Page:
New York, NY - March 6, 2014 - Preet Bharara, the United States Attorney for the Southern District of New York, and George Venizelos, the Assistant Director in Charge of the New York Field Office of the Federal Bureau of Investigation (FBI), announced that Peter Strain, a talent agent for film, television, and Broadway actors, pled guilty today in Manhattan federal court to stealing more than half-a-million dollars from his clients, which he used to purchase personal luxury retail goods and artwork, among other things. Strain was originally charged in November 2013, and he pled guilty today before United States District Judge George B. Daniels.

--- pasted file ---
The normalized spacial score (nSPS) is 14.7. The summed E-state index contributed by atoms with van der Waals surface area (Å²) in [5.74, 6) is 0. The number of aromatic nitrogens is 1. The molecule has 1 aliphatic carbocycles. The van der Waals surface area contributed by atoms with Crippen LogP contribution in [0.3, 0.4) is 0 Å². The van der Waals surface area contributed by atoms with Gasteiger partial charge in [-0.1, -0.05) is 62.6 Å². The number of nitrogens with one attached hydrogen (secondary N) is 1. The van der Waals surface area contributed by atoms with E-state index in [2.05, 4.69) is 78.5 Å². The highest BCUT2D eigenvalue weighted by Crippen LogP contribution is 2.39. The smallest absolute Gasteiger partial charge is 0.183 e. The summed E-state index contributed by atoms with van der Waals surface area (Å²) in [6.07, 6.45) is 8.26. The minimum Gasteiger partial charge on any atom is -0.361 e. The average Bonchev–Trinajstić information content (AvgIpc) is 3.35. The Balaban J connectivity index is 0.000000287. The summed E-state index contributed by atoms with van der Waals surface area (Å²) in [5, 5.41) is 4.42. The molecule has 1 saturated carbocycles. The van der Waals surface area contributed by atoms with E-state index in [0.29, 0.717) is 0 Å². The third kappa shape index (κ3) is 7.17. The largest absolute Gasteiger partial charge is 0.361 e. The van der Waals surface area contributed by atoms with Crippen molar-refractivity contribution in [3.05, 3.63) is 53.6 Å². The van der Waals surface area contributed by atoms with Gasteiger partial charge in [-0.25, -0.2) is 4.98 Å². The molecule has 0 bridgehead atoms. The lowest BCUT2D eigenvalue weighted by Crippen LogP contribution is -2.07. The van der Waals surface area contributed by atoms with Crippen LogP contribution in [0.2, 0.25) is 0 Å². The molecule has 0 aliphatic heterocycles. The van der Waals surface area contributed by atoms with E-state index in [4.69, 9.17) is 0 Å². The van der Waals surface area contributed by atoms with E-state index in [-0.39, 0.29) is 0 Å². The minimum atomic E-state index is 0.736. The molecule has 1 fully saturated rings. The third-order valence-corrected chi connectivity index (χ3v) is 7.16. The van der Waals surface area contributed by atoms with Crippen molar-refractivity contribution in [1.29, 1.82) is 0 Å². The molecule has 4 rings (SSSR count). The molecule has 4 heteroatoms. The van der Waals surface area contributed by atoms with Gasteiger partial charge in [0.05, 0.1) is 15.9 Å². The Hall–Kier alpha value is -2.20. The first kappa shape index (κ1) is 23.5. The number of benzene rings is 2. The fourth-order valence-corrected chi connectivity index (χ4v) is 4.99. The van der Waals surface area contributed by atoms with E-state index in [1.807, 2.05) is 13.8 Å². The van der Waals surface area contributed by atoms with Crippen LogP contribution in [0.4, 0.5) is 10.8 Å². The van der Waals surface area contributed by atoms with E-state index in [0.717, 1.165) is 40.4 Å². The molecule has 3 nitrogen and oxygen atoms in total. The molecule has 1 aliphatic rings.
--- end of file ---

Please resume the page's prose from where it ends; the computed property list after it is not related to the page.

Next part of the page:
Manhattan U.S. Attorney Preet Bharara said, “Peter Strain repeatedly lied to his clients about the payments for their acting work so that he could use the money for himself, as it suited his needs—including for personal luxury retail items. With today’s plea, Strain has admitted to his fraud, and he will be punished for his conduct.”
New York FBI Assistant Director in Charge George Venizelos said, “Peter Strain was making the old saying of robbing one person to pay someone else come to life. In this case, he was robbing his clients and then paying himself, lying all along the way to try to cover his tracks. Embezzling more than a half-a-million dollars from clients is a serious offense. The FBI will continue to investigate and bring those to justice who seek to do business in such a deceitful way.”
According to the allegations contained in a superseding information filed in Manhattan federal court and statements made in public court proceedings: